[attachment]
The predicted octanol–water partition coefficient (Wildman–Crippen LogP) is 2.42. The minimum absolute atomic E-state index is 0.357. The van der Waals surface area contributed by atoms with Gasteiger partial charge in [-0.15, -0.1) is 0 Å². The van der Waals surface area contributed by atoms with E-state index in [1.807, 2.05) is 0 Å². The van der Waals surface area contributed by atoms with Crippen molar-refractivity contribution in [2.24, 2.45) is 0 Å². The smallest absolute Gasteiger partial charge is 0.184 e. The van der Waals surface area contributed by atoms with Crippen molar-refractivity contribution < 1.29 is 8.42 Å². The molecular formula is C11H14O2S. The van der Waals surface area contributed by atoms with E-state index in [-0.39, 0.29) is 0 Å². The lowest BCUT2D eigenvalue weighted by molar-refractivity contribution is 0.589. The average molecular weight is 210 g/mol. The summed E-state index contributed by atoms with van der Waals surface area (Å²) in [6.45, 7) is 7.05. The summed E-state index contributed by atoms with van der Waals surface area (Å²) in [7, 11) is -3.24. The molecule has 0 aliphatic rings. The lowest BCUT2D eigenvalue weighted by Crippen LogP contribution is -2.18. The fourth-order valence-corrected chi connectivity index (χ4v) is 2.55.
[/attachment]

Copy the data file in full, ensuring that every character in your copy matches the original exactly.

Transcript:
The predicted octanol–water partition coefficient (Wildman–Crippen LogP) is 2.42. The minimum absolute atomic E-state index is 0.357. The van der Waals surface area contributed by atoms with Gasteiger partial charge in [-0.15, -0.1) is 0 Å². The van der Waals surface area contributed by atoms with E-state index in [1.807, 2.05) is 0 Å². The van der Waals surface area contributed by atoms with Crippen molar-refractivity contribution in [2.24, 2.45) is 0 Å². The smallest absolute Gasteiger partial charge is 0.184 e. The van der Waals surface area contributed by atoms with Crippen molar-refractivity contribution < 1.29 is 8.42 Å². The molecular formula is C11H14O2S. The van der Waals surface area contributed by atoms with E-state index in [-0.39, 0.29) is 0 Å². The lowest BCUT2D eigenvalue weighted by molar-refractivity contribution is 0.589. The average molecular weight is 210 g/mol. The summed E-state index contributed by atoms with van der Waals surface area (Å²) in [6.45, 7) is 7.05. The summed E-state index contributed by atoms with van der Waals surface area (Å²) in [7, 11) is -3.24. The molecule has 0 aliphatic rings. The lowest BCUT2D eigenvalue weighted by Crippen LogP contribution is -2.18. The fourth-order valence-corrected chi connectivity index (χ4v) is 2.55.